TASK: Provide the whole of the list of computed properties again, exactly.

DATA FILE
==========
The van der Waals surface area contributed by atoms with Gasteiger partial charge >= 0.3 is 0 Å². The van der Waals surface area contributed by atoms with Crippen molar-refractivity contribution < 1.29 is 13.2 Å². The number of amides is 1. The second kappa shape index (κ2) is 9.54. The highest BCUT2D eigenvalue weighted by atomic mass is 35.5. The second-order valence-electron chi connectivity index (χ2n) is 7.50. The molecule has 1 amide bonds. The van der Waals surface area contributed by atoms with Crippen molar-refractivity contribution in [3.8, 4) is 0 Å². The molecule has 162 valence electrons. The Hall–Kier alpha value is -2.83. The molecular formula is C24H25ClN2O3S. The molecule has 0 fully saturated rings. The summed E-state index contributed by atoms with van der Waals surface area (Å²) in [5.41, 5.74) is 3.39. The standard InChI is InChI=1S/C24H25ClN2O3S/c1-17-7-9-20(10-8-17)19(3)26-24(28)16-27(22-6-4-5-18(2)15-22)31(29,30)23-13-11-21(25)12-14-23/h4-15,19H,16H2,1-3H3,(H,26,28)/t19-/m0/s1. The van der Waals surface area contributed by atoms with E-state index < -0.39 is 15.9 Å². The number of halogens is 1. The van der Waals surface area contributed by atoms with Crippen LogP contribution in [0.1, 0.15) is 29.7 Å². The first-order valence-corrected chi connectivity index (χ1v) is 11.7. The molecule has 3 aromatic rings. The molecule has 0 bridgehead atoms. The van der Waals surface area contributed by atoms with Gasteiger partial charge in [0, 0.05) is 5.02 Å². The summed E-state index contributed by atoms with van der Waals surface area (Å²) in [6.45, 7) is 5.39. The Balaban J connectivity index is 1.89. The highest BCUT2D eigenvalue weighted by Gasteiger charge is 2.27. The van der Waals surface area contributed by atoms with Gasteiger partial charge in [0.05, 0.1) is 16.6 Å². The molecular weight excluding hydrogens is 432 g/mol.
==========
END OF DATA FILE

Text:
The van der Waals surface area contributed by atoms with Gasteiger partial charge >= 0.3 is 0 Å². The van der Waals surface area contributed by atoms with Crippen molar-refractivity contribution < 1.29 is 13.2 Å². The number of amides is 1. The second kappa shape index (κ2) is 9.54. The highest BCUT2D eigenvalue weighted by atomic mass is 35.5. The second-order valence-electron chi connectivity index (χ2n) is 7.50. The molecule has 1 amide bonds. The van der Waals surface area contributed by atoms with Crippen molar-refractivity contribution in [3.8, 4) is 0 Å². The molecule has 162 valence electrons. The Hall–Kier alpha value is -2.83. The molecular formula is C24H25ClN2O3S. The molecule has 0 fully saturated rings. The summed E-state index contributed by atoms with van der Waals surface area (Å²) in [5.41, 5.74) is 3.39. The standard InChI is InChI=1S/C24H25ClN2O3S/c1-17-7-9-20(10-8-17)19(3)26-24(28)16-27(22-6-4-5-18(2)15-22)31(29,30)23-13-11-21(25)12-14-23/h4-15,19H,16H2,1-3H3,(H,26,28)/t19-/m0/s1. The van der Waals surface area contributed by atoms with E-state index < -0.39 is 15.9 Å². The number of halogens is 1. The van der Waals surface area contributed by atoms with Crippen LogP contribution in [0.1, 0.15) is 29.7 Å². The first-order valence-corrected chi connectivity index (χ1v) is 11.7. The molecule has 3 aromatic rings. The molecule has 0 bridgehead atoms. The van der Waals surface area contributed by atoms with Gasteiger partial charge in [0, 0.05) is 5.02 Å². The summed E-state index contributed by atoms with van der Waals surface area (Å²) in [6.45, 7) is 5.39. The Balaban J connectivity index is 1.89. The highest BCUT2D eigenvalue weighted by Gasteiger charge is 2.27. The van der Waals surface area contributed by atoms with Gasteiger partial charge in [0.05, 0.1) is 16.6 Å². The molecular weight excluding hydrogens is 432 g/mol.